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Controlling corporate influence in health policy making? An assessment of the implementation of article 5.3 of the World Health Organization framework convention on tobacco control

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JournalGlobalization and Health
DateAccepted/In press - 3 Feb 2017
DatePublished (current) - 8 Mar 2017
Volume13
Number of pages20
Original languageEnglish

Abstract

Background
The World Health Organization (WHO) Framework Convention on Tobacco Control (FCTC) stands to significantly reduce tobacco-related mortality by accelerating the introduction of evidence-based tobacco control measures. However, the extent to which States Parties have implemented the Convention varies considerably. Article 5.3 of the FCTC, is intended to insulate policy-making from the tobacco industry’s political influence, and aims to address barriers to strong implementation of the Convention associated with tobacco industry political activity. This paper quantitatively assesses implementation of Article 5.3’s Guidelines for Implementation, evaluates the strength of Parties’ efforts to implement specific recommendations, and explores how different approaches to implementation expose the policy process to continuing industry influence.

Methods
We cross-referenced a broad range of documentary data (including FCTC Party reports and World Bank data on the governance of conflicts of interest in public administration) against Article 5.3 implementation guidelines (n=24) for 155 Parties, and performed an in-depth thematic analysis to examine the strength of implementation for specific recommendations.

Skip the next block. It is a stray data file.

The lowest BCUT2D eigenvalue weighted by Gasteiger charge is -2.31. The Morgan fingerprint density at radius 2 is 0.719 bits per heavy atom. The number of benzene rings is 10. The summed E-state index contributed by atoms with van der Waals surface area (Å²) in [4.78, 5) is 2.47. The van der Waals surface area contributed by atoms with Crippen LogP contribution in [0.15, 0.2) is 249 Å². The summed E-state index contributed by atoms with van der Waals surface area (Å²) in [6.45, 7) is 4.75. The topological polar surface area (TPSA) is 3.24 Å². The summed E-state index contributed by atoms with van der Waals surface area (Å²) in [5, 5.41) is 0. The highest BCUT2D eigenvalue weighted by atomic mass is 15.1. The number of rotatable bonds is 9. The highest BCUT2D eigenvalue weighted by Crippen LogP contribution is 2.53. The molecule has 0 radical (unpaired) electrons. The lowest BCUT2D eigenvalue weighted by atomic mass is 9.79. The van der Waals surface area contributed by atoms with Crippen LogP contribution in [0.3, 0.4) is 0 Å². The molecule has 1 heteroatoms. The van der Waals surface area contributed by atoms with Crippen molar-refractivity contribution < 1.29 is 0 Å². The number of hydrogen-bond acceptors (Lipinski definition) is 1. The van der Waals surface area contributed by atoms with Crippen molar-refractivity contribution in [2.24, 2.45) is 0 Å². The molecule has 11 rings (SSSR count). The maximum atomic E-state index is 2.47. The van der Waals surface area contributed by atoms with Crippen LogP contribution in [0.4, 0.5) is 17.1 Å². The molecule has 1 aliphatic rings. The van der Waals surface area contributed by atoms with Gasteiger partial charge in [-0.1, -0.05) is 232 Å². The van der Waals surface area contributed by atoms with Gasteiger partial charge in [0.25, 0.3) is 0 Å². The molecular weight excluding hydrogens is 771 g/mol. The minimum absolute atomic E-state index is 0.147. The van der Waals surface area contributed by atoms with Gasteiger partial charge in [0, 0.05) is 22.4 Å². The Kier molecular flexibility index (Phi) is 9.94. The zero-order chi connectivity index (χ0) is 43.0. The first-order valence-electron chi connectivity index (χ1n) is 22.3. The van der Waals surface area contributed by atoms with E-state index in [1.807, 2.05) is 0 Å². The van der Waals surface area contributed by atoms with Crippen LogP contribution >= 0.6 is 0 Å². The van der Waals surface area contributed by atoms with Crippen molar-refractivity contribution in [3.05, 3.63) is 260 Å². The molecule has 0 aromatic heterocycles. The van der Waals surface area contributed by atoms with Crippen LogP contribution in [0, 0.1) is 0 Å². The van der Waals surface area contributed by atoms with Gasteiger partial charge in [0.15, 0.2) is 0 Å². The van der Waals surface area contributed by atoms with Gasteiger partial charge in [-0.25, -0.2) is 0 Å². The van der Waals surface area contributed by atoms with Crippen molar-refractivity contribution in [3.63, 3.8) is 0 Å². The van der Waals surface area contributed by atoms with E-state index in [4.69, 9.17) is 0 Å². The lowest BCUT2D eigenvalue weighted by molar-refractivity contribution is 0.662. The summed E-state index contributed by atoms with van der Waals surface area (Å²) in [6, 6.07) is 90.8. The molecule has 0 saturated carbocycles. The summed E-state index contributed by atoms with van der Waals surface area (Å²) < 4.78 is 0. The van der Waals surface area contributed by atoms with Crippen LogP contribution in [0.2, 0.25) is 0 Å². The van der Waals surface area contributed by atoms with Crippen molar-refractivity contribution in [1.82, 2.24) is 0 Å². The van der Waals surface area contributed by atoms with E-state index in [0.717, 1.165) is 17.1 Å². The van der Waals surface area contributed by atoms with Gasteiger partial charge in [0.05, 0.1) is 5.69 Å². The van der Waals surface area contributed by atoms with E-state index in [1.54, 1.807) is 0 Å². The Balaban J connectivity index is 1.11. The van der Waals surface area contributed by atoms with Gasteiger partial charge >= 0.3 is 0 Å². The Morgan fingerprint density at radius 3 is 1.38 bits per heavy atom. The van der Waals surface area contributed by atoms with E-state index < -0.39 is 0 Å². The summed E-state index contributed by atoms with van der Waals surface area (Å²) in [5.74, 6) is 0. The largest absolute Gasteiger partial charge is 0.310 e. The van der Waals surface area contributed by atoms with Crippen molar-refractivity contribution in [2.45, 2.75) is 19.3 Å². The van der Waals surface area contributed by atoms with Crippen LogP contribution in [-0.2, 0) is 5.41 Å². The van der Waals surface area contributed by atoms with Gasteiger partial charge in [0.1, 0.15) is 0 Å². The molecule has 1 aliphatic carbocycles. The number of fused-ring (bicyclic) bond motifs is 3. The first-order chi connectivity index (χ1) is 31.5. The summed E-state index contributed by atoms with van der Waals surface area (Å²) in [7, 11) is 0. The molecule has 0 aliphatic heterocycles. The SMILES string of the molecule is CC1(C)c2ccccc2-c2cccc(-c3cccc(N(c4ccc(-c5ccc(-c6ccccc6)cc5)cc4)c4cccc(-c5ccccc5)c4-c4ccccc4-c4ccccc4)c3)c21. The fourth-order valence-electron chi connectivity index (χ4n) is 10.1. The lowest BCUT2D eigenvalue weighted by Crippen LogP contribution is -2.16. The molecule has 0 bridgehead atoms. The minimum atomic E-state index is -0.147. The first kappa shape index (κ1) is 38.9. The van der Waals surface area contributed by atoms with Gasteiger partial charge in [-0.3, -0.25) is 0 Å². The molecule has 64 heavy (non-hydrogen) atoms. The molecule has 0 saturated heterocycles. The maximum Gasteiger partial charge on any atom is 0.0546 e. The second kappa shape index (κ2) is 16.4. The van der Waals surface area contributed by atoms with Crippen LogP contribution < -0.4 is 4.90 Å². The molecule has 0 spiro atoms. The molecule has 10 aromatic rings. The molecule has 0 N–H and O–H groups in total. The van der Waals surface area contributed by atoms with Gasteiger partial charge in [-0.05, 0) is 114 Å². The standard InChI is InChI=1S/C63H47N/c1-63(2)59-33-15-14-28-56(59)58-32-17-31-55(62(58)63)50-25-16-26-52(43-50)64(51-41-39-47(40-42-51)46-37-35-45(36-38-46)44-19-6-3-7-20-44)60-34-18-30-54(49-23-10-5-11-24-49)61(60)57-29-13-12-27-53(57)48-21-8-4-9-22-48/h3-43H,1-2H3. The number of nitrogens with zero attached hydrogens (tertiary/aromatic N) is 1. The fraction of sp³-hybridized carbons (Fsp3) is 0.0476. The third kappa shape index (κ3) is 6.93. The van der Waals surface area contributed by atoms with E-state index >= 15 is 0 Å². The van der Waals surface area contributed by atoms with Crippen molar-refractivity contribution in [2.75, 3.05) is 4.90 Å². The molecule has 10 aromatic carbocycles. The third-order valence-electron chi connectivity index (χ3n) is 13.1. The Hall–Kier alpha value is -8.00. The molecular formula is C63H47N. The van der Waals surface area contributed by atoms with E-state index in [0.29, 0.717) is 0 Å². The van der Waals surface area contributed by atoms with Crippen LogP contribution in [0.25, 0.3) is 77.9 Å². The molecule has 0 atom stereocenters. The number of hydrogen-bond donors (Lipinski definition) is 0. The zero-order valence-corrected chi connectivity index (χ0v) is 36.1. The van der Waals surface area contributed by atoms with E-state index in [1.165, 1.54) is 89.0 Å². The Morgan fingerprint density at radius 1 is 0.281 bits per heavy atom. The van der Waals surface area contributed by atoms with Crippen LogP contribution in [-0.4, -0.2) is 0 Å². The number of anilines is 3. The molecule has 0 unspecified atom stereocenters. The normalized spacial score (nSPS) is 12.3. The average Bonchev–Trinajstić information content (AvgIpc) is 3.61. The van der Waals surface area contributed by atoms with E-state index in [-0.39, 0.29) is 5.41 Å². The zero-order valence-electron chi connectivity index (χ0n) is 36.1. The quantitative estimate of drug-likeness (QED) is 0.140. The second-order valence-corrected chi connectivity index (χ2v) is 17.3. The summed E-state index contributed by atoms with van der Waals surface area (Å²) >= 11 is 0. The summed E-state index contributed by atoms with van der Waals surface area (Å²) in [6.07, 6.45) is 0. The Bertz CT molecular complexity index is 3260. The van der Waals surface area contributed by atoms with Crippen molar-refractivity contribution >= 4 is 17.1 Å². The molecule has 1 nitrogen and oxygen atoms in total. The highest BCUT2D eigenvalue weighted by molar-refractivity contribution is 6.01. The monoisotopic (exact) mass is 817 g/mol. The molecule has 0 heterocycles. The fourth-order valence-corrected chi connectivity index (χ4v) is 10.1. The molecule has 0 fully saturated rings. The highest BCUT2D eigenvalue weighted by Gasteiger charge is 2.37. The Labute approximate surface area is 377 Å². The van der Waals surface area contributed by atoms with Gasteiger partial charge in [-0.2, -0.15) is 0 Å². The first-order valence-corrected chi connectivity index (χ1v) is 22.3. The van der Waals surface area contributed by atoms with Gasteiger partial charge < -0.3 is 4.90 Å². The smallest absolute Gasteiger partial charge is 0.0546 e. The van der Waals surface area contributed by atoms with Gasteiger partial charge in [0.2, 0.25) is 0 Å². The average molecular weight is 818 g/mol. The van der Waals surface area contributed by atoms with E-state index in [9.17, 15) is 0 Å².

Results
Across all Parties, 16% of guideline recommendations reviewed have been implemented. Eighty-three percent of Parties that have taken some action under Article 5.3 have introduced less than a third of the guidelines. Most compliance with the guidelines is achieved through pre-existing policy instruments introduced independently of the FCTC, which rarely cover all relevant policy actors and fall short of the guideline recommendations. Measures introduced in response to the FCTC are typically restricted to health ministries and not explicit about third parties acting on behalf of the industry. Parties systematically overlook recommendations that facilitate industry monitoring.

Conclusion
Highly selective and incomplete implementation of specific guideline recommendations facilitates extensive ongoing opportunities for industry policy influence. Stronger commitment to implementation is required to ensure consistently strong compliance with the FCTC internationally.

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© The Author(s). 2017

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